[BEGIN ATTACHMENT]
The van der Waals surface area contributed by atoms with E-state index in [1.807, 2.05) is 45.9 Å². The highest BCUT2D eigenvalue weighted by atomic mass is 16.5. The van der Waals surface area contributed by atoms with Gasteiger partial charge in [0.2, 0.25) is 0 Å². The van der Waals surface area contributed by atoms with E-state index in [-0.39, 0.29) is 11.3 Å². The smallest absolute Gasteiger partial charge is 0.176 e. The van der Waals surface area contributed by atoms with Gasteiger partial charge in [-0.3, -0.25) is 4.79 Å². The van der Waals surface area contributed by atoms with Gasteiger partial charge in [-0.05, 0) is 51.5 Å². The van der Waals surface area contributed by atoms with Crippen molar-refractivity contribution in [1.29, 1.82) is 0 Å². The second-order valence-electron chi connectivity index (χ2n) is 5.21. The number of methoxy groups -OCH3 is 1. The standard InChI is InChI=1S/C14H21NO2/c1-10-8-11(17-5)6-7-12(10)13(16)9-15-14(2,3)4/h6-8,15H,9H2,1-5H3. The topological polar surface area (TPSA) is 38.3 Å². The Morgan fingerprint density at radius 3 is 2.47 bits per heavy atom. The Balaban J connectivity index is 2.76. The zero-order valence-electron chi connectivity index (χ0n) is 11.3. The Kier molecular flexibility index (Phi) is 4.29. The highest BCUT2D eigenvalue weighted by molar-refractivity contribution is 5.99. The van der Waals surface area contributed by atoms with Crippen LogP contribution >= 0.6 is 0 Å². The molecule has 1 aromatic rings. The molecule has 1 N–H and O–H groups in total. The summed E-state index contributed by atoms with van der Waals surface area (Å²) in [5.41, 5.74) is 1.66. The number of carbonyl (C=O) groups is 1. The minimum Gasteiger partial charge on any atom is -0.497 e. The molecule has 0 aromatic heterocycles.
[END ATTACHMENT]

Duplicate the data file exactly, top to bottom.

The van der Waals surface area contributed by atoms with E-state index in [1.807, 2.05) is 45.9 Å². The highest BCUT2D eigenvalue weighted by atomic mass is 16.5. The van der Waals surface area contributed by atoms with Gasteiger partial charge in [0.2, 0.25) is 0 Å². The van der Waals surface area contributed by atoms with E-state index in [-0.39, 0.29) is 11.3 Å². The smallest absolute Gasteiger partial charge is 0.176 e. The van der Waals surface area contributed by atoms with Gasteiger partial charge in [-0.3, -0.25) is 4.79 Å². The van der Waals surface area contributed by atoms with Gasteiger partial charge in [-0.05, 0) is 51.5 Å². The van der Waals surface area contributed by atoms with Crippen molar-refractivity contribution in [1.29, 1.82) is 0 Å². The second-order valence-electron chi connectivity index (χ2n) is 5.21. The number of methoxy groups -OCH3 is 1. The standard InChI is InChI=1S/C14H21NO2/c1-10-8-11(17-5)6-7-12(10)13(16)9-15-14(2,3)4/h6-8,15H,9H2,1-5H3. The topological polar surface area (TPSA) is 38.3 Å². The Morgan fingerprint density at radius 3 is 2.47 bits per heavy atom. The Balaban J connectivity index is 2.76. The zero-order valence-electron chi connectivity index (χ0n) is 11.3. The Kier molecular flexibility index (Phi) is 4.29. The highest BCUT2D eigenvalue weighted by molar-refractivity contribution is 5.99. The van der Waals surface area contributed by atoms with Crippen LogP contribution >= 0.6 is 0 Å². The molecule has 1 aromatic rings. The molecule has 1 N–H and O–H groups in total. The summed E-state index contributed by atoms with van der Waals surface area (Å²) in [5.41, 5.74) is 1.66. The number of carbonyl (C=O) groups is 1. The minimum Gasteiger partial charge on any atom is -0.497 e. The molecule has 0 aromatic heterocycles.